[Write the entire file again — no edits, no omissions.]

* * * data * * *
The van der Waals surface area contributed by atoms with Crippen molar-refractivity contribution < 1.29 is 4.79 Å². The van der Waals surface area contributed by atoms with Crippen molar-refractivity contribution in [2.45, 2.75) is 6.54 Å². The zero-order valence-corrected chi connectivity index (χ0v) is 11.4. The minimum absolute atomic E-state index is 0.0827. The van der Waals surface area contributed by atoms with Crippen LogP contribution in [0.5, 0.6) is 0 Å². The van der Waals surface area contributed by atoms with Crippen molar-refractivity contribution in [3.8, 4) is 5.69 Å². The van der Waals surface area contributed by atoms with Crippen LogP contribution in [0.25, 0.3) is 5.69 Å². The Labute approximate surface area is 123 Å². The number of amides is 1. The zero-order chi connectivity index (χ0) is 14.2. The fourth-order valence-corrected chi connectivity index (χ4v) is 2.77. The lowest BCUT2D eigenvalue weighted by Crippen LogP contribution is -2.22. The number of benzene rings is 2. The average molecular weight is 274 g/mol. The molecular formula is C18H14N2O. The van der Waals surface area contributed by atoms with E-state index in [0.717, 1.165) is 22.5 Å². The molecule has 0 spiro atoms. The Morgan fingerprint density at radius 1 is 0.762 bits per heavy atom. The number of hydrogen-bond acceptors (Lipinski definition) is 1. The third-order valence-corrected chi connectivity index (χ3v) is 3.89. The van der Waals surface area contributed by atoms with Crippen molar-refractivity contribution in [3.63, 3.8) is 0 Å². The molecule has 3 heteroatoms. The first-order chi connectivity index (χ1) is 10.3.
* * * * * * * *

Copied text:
The van der Waals surface area contributed by atoms with Crippen molar-refractivity contribution < 1.29 is 4.79 Å². The van der Waals surface area contributed by atoms with Crippen molar-refractivity contribution in [2.45, 2.75) is 6.54 Å². The zero-order valence-corrected chi connectivity index (χ0v) is 11.4. The minimum absolute atomic E-state index is 0.0827. The van der Waals surface area contributed by atoms with Crippen LogP contribution in [0.5, 0.6) is 0 Å². The van der Waals surface area contributed by atoms with Crippen molar-refractivity contribution in [3.8, 4) is 5.69 Å². The van der Waals surface area contributed by atoms with Crippen LogP contribution in [0.25, 0.3) is 5.69 Å². The Labute approximate surface area is 123 Å². The number of amides is 1. The zero-order chi connectivity index (χ0) is 14.2. The fourth-order valence-corrected chi connectivity index (χ4v) is 2.77. The lowest BCUT2D eigenvalue weighted by Crippen LogP contribution is -2.22. The number of benzene rings is 2. The average molecular weight is 274 g/mol. The molecular formula is C18H14N2O. The van der Waals surface area contributed by atoms with E-state index in [0.717, 1.165) is 22.5 Å². The molecule has 0 spiro atoms. The Morgan fingerprint density at radius 1 is 0.762 bits per heavy atom. The number of hydrogen-bond acceptors (Lipinski definition) is 1. The third-order valence-corrected chi connectivity index (χ3v) is 3.89. The van der Waals surface area contributed by atoms with Crippen molar-refractivity contribution in [3.63, 3.8) is 0 Å². The molecule has 3 heteroatoms. The first-order chi connectivity index (χ1) is 10.3.